Yesterday, Microsoft released the first preview builds of its Chromium-powered Edge browser for Windows 10. This comes after Microsoft announced last year in December that it will be adopting the Chromium open source project in the development of Microsoft Edge for desktop.
You can download these preview builds for testing from the Microsoft Edge Insider site. The new builds are available through three different Microsoft Edge Insider Channels: Beta, Canary, and Developer. Canary builds are the ones that will receive updates every night. Developer builds are much more stable than the Canary builds and will be updated weekly. Beta builds are the most stable ones as compared to the three and will receive updates every 6 weeks.
Right now, Microsoft is only opening the Developer and Canary channels. Though the company was not so clear about the timeline in the announcement, it does promises that the Beta builds and support for Mac and all the other supported versions of Windows will come in the future. However, there is no mention of whether this new overhauled Microsoft Edge will support Linux.
In these preview builds, the team has mostly focussed on the fundamentals. So, current users will not see an extensive range of features and language support. These new Chromium-based Microsoft Edge preview builds do look strikingly similar to Google Chrome. Among the similarities include subtle design finishes, a dark mode, and the ability to manage your sign-in profile.
In this Chromium-based Edge implementation, Microsoft has removed or replaced about 50 services that are included in Chromium. Some of them are Google Now, Google Cloud Messaging, and Chrome-OS related services. More details regarding the updates will be shared during a BlinkOn 10 keynote today.
These preview builds also bring support for an expanded selection of extensions. Users will no longer have to just choose from the limited set of extensions available on Microsoft’s store as extensions from other third-party stores like Chrome Web Store are also supported. Since this is based on Chromium, it also comes with support for Progressive Web Apps and supports the same developer tools as Chromium.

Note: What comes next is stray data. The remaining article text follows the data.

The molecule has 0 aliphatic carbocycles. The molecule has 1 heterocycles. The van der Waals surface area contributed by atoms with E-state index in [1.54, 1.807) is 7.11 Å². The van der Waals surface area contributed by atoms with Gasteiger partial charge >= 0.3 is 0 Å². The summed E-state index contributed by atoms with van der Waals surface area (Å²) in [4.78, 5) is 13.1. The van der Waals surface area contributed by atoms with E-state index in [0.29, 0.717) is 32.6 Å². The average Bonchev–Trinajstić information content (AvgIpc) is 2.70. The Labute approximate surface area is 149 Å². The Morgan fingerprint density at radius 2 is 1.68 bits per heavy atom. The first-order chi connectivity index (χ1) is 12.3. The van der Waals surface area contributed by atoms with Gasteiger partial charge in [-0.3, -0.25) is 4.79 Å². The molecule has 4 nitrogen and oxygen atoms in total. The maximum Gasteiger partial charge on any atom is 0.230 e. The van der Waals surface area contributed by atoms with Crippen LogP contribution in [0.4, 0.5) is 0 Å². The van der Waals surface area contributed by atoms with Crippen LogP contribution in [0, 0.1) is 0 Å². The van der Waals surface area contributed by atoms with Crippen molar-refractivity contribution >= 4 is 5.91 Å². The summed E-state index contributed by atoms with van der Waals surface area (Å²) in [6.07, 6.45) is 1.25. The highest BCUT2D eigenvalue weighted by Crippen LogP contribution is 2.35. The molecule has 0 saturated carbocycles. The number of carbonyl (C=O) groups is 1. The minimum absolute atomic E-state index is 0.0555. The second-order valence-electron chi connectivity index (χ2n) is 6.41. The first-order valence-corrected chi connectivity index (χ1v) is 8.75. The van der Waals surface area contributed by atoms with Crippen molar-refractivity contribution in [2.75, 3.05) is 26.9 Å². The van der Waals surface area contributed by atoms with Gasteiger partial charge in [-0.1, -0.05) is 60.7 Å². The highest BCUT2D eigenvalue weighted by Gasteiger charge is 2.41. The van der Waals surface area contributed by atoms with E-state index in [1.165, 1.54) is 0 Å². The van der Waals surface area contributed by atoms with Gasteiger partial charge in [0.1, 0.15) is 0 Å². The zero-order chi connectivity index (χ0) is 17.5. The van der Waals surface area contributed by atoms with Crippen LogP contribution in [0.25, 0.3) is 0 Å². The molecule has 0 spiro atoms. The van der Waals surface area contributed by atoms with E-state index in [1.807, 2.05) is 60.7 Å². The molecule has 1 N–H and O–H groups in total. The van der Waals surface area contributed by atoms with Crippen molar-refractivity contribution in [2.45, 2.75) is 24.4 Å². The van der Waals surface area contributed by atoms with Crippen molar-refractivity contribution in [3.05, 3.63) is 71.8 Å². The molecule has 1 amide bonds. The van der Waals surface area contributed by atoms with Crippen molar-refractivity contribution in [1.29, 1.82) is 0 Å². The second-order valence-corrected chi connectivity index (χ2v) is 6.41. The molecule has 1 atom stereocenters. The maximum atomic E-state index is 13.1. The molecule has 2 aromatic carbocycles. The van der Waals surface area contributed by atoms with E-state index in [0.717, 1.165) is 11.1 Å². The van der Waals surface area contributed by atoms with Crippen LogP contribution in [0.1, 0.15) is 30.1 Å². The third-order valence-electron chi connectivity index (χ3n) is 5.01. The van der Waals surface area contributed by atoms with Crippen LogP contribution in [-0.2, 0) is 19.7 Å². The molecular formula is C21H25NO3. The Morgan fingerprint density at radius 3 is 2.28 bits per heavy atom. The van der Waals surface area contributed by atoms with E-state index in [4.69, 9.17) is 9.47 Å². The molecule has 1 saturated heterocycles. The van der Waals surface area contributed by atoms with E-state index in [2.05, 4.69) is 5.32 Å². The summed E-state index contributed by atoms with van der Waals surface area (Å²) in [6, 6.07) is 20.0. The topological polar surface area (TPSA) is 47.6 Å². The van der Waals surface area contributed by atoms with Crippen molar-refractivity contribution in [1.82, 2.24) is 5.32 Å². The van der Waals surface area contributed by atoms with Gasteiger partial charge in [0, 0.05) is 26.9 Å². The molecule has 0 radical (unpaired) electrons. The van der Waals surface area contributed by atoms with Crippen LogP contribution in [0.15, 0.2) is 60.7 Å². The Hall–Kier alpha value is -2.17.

Microsoft is working closely with the team at Google and hopes to work with the broader Chromium community going forward. Their latest contributions to the Chromium open source project includes in areas like accessibility, touch, ARM64, and others. In the future, it plans to introduce smooth scrolling, a reading view free of distractions, grammar tools, and Microsoft Translator integration.
Users who have tested these preview builds are finding it unsurprisingly very similar to Chrome. One of the users are Reddit remarks, “To the surprise of no one, its basically chrome. Even my google account came in logged in automatically, same recent sites etc. I wonder if the roadmap will include things like dark mode, I never used the annotations feature so can’t vouch much for it. I’m yet to try to make a MS Teams call but looking good so far.” The Verge, after testing the preview builds, shared that the Chromium-powered Edge is showing even better performance than Google Chrome.
Many users are also saying that instead of joining hands with Google, Microsoft could have instead gone with Firefox to make the web fair and accessible. “I wish they’ve would have gone with Firefox’s Quantum, in order to try and at least balance out web market shares. MSFT no longer has any leverage in the web, so trying to keep it fair and accessible (no browser monopolies) should be a priority for them (especially since they have quite a few web platforms like office 365),” adds a redditor.
To read the official announcement, check out the Microsoft blog.